BOSTON – Cruising around on the freshly snow covered ice in Fenway Park – with buildup from flakes falling from the sky and not shavings from the Flyers’ skates laying on the pristine surface – Riley Cote couldn’t help himself.
Cote huddled with Jeff Carter near the red line and scooped up all the snow he could, as the Flyers’ regulars went in one-on-one with goaltenders Michael Leighton and Brian Boucher practicing for the shootout.
Once piled, Cote and Carter packed the snow – wincing each time the cold snow touched their hands – and set up an arsenal in front of the penalty box.
The two teamed up with Dan Carcillo to launch them at unsuspecting teammates, with Scott Hartnell being the primary target, as they skated in on the goalies.
“It kind of makes you feel like a kid again,” Cote said of the Flyers’ practice before Friday’s Winter Classic. “When you’re playing outdoors as a kid, you’re having fun. I haven’t skated outside since I was 12, I think.
“I think it’s just the atmosphere in general. It’s more fun, it’s looser. Your family is in town. You’re back on the outdoor ice and it’s snow. It’s still business, but I don’t know why – you just feel like you can [mess] around a little bit more.”
After a few flying bombs in his direction, Hartnell knew what to expect and playfully jumped to head-off a snowball that was hurling towards his face.
On Thursday, the Flyers were all smiles.
It’s hard to say, given the setting and that their families lined the glass around the rink on New Year’s Eve, that the Flyers wouldn’t be having fun at the Winter Classic regardless of their current record. After all, they were picked for the game back on July 15.
But things have been different for the Flyers, who have reeled off four straight wins after a putrid 3-13-1 stretch dropped them to 14th in the Eastern Conference.
“This is what sports are all about: teams getting on rolls and having confidence,” Cote said. “You’re winning and things are going well – you can get away with that kind of stuff.”
Cote has not dressed in a game since Dec. 21 – and doesn’t figure to dress for the Winter Classic – but has always had a pulse on the team. He is one of the most respected figures in the Flyers’ locker room.
Flyers coach Peter Laviolette has been one of those pushing for his team to getting back to having fun.
“It was great out there,” Laviolette said. “The snow piled up towards the end there, made it tough to move the puck in some drills in shootouts, the goaltenders looked outstanding. It certainly was a lot of fun.
“By the time we got off the ice at four o'clock, it was an absolutely perfect day and a perfect ten for pond hockey and being outside, there was no snow coming down anymore. It wasn't too cold and it was just a great day. It ended perfect.”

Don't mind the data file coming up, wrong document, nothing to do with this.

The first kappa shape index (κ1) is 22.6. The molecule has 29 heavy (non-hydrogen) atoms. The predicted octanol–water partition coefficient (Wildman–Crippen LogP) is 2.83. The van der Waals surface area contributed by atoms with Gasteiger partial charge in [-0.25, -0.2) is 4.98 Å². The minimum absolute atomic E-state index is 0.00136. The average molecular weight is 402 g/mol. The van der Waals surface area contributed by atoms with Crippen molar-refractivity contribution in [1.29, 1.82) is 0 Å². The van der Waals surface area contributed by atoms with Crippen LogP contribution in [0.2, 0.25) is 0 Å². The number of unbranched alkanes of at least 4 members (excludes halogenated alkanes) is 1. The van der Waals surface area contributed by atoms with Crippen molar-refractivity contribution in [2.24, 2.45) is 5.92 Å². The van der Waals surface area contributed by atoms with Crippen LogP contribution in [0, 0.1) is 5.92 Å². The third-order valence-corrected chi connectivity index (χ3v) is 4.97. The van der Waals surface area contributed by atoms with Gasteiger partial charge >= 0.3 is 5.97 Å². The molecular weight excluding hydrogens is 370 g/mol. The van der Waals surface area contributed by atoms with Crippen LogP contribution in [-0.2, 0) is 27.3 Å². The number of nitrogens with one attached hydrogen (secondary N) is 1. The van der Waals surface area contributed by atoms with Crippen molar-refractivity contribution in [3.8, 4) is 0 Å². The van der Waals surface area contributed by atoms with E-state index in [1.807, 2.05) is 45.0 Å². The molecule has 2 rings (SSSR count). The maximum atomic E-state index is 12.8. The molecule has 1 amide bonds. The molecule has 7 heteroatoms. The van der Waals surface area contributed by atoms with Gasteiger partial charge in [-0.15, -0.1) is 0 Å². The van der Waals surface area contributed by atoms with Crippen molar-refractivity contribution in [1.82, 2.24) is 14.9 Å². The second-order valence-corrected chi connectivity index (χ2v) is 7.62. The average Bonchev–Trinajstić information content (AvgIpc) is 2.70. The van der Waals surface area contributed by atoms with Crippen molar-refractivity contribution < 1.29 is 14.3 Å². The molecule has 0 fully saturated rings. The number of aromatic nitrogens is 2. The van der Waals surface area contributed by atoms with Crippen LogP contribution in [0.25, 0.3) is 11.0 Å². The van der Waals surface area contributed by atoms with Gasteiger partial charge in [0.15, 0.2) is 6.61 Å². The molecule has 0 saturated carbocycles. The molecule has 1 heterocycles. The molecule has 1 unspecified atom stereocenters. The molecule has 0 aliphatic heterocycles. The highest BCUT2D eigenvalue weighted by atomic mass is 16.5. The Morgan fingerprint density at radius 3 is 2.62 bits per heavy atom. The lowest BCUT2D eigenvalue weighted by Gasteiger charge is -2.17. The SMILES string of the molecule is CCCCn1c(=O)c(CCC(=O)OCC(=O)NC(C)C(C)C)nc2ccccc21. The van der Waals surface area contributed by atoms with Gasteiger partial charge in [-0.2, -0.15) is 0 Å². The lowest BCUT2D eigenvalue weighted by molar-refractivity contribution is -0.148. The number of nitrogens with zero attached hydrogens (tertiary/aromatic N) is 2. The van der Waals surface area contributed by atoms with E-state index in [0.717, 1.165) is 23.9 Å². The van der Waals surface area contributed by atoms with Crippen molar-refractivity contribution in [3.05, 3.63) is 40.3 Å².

The Flyers skated for a little over an hour as a team and then were joined on the ice by family and friends for a few laps around the rink that spans from first to third base in the 97-year-old ball yard.
Even with the snow – Boston ended up with 2-to-3 inches on Friday – all of the Flyers’ players praised the ice conditions at Fenway.
“It was better than probably half of the rinks in the NHL,” Hartnell said.
“The ice is great, actually, until near the end when it got a little bit snowy,” Mike Richards said. “But the ice is good.
“Today was really special. You think about it a little bit, and coming in, you don't really realize how special it is until you actually get out there and see Fenway Park and the Green Monster while you're playing hockey. It's pretty neat.”
Chris Pronger, like many of the fans that have tickets for Friday’s game, voiced his concerns for the weather. Many have feared a postponement until Saturday. All things considered, the game would go off without a hitch if the weather played out like it did on Friday.
Magically, it started snowing – much to the disbelief of some of the Bruins – as Boston walked out of the Red Sox dugout for their morning practice.
Friday’s updated forecast for the National Weather Service calls for light snow during the game. The puck is set to drop at 1 o’clock on NBC.
“My concerns were Mother Nature and the cold,” Pronger said. “As long as it's not too cold, and I think everybody was pretty worried about rain being a factor. I think we can all handle snow and we've all kind of grown up with snow coming down and skating outside.
“And if the weather stays the way it was today, I think you know we'll be in for a real good game.”
Given the picturesque setting, it's hard to imagine otherwise.
Leighton to start
Peter Laviolette decided to stick with the hot hand in net, giving the start in the Winter Classic to newcomer Michael Leighton. He pitched a shutout in Madison Square Garden against the Rangers on Wednesday night, earning his fourth win in four starts for the Flyers this season. Leighton has allowed just six goals in four starts with a .943 save percentage.
It’s pretty incredible, really, considering Leighton wasn’t even in the Flyers’ system three weeks ago. The Flyers claimed him on re-entry waivers from Carolina on Dec. 15 to backup Brian Boucher in the absence of Ray Emery, who was out with abdominal surgery. Leighton was given the chance to start when Boucher went down with a cut on his right ring finger.
“When I was looking around, I couldn’t help but smile [Thursday],” Leighton said. “When I knew I was coming to Philly, I knew this was a part of it. My wife and I talked about it – that’s one of the first things we talked about. To get the start here is just a bonus.
“It’s not something you get to do every day.”
For the latest Winter Classic updates, follow Frank Seravalli on Twitter (http://twitter.com/DNFlyers) during the game.
Ian Laperriere gave a pretty in-depth look at his childhood, growing up in Montreal and playing hockey on their outdoor city rinks in Thursday's paper.
Please check back here for postgame video with a recap from Fenway Park on Friday.